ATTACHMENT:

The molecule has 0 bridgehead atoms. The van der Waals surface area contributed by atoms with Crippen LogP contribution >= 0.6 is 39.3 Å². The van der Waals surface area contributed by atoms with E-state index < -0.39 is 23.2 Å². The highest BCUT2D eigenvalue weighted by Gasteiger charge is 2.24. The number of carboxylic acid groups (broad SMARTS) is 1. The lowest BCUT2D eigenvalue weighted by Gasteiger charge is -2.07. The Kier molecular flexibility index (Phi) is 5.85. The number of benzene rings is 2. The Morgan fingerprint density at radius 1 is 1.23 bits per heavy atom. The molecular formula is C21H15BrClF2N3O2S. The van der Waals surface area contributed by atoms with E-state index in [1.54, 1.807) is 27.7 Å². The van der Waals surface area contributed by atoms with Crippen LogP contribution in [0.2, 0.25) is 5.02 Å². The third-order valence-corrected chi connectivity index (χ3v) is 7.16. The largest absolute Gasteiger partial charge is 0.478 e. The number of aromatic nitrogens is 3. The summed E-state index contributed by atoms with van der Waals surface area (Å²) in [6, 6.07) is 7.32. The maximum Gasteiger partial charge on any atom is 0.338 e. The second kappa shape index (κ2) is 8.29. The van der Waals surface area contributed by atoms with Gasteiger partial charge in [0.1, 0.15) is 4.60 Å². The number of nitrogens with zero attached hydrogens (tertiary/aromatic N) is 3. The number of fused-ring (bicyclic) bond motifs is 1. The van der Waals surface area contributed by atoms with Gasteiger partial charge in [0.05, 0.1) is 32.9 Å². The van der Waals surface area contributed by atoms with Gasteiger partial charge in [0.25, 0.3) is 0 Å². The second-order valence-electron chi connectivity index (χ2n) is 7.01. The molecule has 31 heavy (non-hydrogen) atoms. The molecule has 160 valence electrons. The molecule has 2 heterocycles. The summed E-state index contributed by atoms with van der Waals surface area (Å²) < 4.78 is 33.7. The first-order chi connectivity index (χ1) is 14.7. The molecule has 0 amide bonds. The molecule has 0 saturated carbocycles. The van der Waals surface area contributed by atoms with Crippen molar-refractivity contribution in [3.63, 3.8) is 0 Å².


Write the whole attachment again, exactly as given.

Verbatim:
The molecule has 0 bridgehead atoms. The van der Waals surface area contributed by atoms with Crippen LogP contribution >= 0.6 is 39.3 Å². The van der Waals surface area contributed by atoms with E-state index < -0.39 is 23.2 Å². The highest BCUT2D eigenvalue weighted by Gasteiger charge is 2.24. The number of carboxylic acid groups (broad SMARTS) is 1. The lowest BCUT2D eigenvalue weighted by Gasteiger charge is -2.07. The Kier molecular flexibility index (Phi) is 5.85. The number of benzene rings is 2. The Morgan fingerprint density at radius 1 is 1.23 bits per heavy atom. The molecular formula is C21H15BrClF2N3O2S. The van der Waals surface area contributed by atoms with E-state index in [1.54, 1.807) is 27.7 Å². The van der Waals surface area contributed by atoms with Crippen LogP contribution in [0.2, 0.25) is 5.02 Å². The third-order valence-corrected chi connectivity index (χ3v) is 7.16. The largest absolute Gasteiger partial charge is 0.478 e. The number of aromatic nitrogens is 3. The summed E-state index contributed by atoms with van der Waals surface area (Å²) in [6, 6.07) is 7.32. The maximum Gasteiger partial charge on any atom is 0.338 e. The second kappa shape index (κ2) is 8.29. The van der Waals surface area contributed by atoms with Gasteiger partial charge in [0.1, 0.15) is 4.60 Å². The number of nitrogens with zero attached hydrogens (tertiary/aromatic N) is 3. The number of fused-ring (bicyclic) bond motifs is 1. The van der Waals surface area contributed by atoms with Gasteiger partial charge in [0.05, 0.1) is 32.9 Å². The van der Waals surface area contributed by atoms with Gasteiger partial charge in [0.25, 0.3) is 0 Å². The second-order valence-electron chi connectivity index (χ2n) is 7.01. The molecule has 31 heavy (non-hydrogen) atoms. The molecule has 160 valence electrons. The molecule has 2 heterocycles. The summed E-state index contributed by atoms with van der Waals surface area (Å²) < 4.78 is 33.7. The first-order chi connectivity index (χ1) is 14.7. The molecule has 0 amide bonds. The molecule has 0 saturated carbocycles. The van der Waals surface area contributed by atoms with Crippen molar-refractivity contribution in [3.63, 3.8) is 0 Å².